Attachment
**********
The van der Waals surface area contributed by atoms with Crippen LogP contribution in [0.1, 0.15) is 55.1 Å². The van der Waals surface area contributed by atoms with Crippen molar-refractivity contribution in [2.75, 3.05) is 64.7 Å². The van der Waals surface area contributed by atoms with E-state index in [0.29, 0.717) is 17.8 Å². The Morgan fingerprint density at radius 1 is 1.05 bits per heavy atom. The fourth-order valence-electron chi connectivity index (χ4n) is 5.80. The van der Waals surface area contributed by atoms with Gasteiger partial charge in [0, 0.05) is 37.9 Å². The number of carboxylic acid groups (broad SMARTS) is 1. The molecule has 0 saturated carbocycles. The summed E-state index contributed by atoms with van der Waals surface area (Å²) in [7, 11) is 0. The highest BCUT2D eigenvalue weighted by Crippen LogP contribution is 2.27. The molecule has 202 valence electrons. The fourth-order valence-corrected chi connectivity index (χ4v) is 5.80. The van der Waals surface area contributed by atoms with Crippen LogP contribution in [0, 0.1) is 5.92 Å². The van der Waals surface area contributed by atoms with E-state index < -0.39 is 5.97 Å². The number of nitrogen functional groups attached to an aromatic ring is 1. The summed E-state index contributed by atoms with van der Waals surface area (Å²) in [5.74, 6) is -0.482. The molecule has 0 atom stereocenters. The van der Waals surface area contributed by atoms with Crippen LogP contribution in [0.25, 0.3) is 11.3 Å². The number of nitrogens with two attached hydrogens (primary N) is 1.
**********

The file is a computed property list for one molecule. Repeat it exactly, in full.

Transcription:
The van der Waals surface area contributed by atoms with Crippen LogP contribution in [0.1, 0.15) is 55.1 Å². The van der Waals surface area contributed by atoms with Crippen molar-refractivity contribution in [2.75, 3.05) is 64.7 Å². The van der Waals surface area contributed by atoms with E-state index in [0.29, 0.717) is 17.8 Å². The Morgan fingerprint density at radius 1 is 1.05 bits per heavy atom. The fourth-order valence-electron chi connectivity index (χ4n) is 5.80. The van der Waals surface area contributed by atoms with Gasteiger partial charge in [0, 0.05) is 37.9 Å². The number of carboxylic acid groups (broad SMARTS) is 1. The molecule has 0 saturated carbocycles. The summed E-state index contributed by atoms with van der Waals surface area (Å²) in [7, 11) is 0. The highest BCUT2D eigenvalue weighted by Crippen LogP contribution is 2.27. The molecule has 202 valence electrons. The fourth-order valence-corrected chi connectivity index (χ4v) is 5.80. The van der Waals surface area contributed by atoms with Crippen LogP contribution in [0, 0.1) is 5.92 Å². The van der Waals surface area contributed by atoms with E-state index < -0.39 is 5.97 Å². The number of nitrogen functional groups attached to an aromatic ring is 1. The summed E-state index contributed by atoms with van der Waals surface area (Å²) in [5.74, 6) is -0.482. The molecule has 0 atom stereocenters. The van der Waals surface area contributed by atoms with Crippen LogP contribution in [0.25, 0.3) is 11.3 Å². The number of nitrogens with two attached hydrogens (primary N) is 1.